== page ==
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Scale Lines on the Logarithmic Chart

Nature volume 52, pages 272274 | Download Citation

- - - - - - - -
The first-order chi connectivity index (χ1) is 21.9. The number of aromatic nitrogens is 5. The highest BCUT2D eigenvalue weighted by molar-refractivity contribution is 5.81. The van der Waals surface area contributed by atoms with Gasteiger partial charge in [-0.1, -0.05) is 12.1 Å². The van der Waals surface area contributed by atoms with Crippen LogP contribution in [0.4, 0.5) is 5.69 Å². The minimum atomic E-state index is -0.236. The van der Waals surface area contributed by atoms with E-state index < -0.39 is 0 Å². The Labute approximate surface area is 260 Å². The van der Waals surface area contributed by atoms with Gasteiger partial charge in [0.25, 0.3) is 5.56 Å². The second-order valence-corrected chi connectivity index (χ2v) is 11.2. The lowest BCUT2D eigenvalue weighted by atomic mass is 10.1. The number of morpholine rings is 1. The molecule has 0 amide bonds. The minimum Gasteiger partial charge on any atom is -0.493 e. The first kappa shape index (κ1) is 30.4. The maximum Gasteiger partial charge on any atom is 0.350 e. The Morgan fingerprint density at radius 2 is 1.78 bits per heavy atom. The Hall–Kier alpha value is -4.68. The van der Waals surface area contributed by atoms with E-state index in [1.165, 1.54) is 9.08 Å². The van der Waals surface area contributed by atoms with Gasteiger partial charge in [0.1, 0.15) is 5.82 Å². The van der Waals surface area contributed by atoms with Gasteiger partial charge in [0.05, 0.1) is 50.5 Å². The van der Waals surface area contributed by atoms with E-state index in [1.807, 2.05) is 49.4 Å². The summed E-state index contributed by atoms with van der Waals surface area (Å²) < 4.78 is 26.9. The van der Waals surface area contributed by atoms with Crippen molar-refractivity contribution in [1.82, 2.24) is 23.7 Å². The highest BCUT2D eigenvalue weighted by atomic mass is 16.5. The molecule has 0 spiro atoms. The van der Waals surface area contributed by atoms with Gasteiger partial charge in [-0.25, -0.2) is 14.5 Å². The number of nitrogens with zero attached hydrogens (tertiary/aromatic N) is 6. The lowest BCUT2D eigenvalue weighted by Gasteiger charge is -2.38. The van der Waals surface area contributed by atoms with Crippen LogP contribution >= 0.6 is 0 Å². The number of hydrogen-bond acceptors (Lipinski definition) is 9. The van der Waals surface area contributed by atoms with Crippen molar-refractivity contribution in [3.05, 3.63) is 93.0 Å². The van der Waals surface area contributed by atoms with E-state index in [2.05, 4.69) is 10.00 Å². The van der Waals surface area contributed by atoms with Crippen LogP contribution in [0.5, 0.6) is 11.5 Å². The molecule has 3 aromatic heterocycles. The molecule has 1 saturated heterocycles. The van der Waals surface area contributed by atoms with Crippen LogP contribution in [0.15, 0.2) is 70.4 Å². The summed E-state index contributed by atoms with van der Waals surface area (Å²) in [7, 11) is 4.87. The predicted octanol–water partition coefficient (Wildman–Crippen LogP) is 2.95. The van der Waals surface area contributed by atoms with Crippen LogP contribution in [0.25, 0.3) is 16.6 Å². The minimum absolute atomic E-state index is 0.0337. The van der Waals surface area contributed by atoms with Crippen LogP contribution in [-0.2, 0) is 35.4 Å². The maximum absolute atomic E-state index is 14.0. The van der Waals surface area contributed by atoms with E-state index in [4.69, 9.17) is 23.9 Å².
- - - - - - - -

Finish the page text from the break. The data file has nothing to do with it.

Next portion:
THE advantages of logarithmic plotting for certain classes of work have for some time been recognised, and now that, thanks to Mr. Human, logarithmically ruled paper can be obtained ready made, the facility of such plotting is greatly increased, so that there is all the more reason on this account why it should become more common than it seems to be at present. It may perhaps be well to point out shortly what the nature and effect of logarithmic plotting is, and to contrast it with the more common method on square-ruled paper. Instead of paper ruled in equal squares, logarithmic paper is ruled first in a series of large equal unit squares representing tenfold changes in the coordinates. Thus two units represent 100, three units 1000, and so on. Similarly the squares are broken up fractionally and unequally into a series of vertical and horizontal lines, whose distance from the left or lower side of the square is equal to the logarithms of the numbers 2, 3, 4, &c., and these are subdivided again logarithmically just in the same way that a slide rule is subdivided. In fact, if logarithmic paper is not available, logarithmic plotting can still be carried out fairly expeditiously by pricking off distances direct from a good slide-rule. The meaning of lines drawn upon logarithmic paper is very different from that upon ordinary square ruled paper. For instance, an inclined straight line ruled in the ordinary way represents the equation y= a+bx, whereas when logarithmic paper is employed the corresponding line gives y = axb. The consequence is that whenever two quantities are related so that one varies as any power, positive, negative, integral, or fractional of another, a straight line drawn in the proper position and inclination represents that relation, the power being equal to the trigonometrical tangent of the angle of slope of the straight line. If the relation that is to be represented is less simple, if the index changes gradually as either of the coordinates changes, so that a curve has to be employed, then the size and shape of the curve represents the law in the abstract, and the position of the curve on the sheet the actual numbers for the particular case and with the particular units; a mere shift of the curve bodily upon the chart, as pointed out by Prof. Osborne Reynolds long ago, being all that is necessary to adopt the same law to new circumstances or new units.

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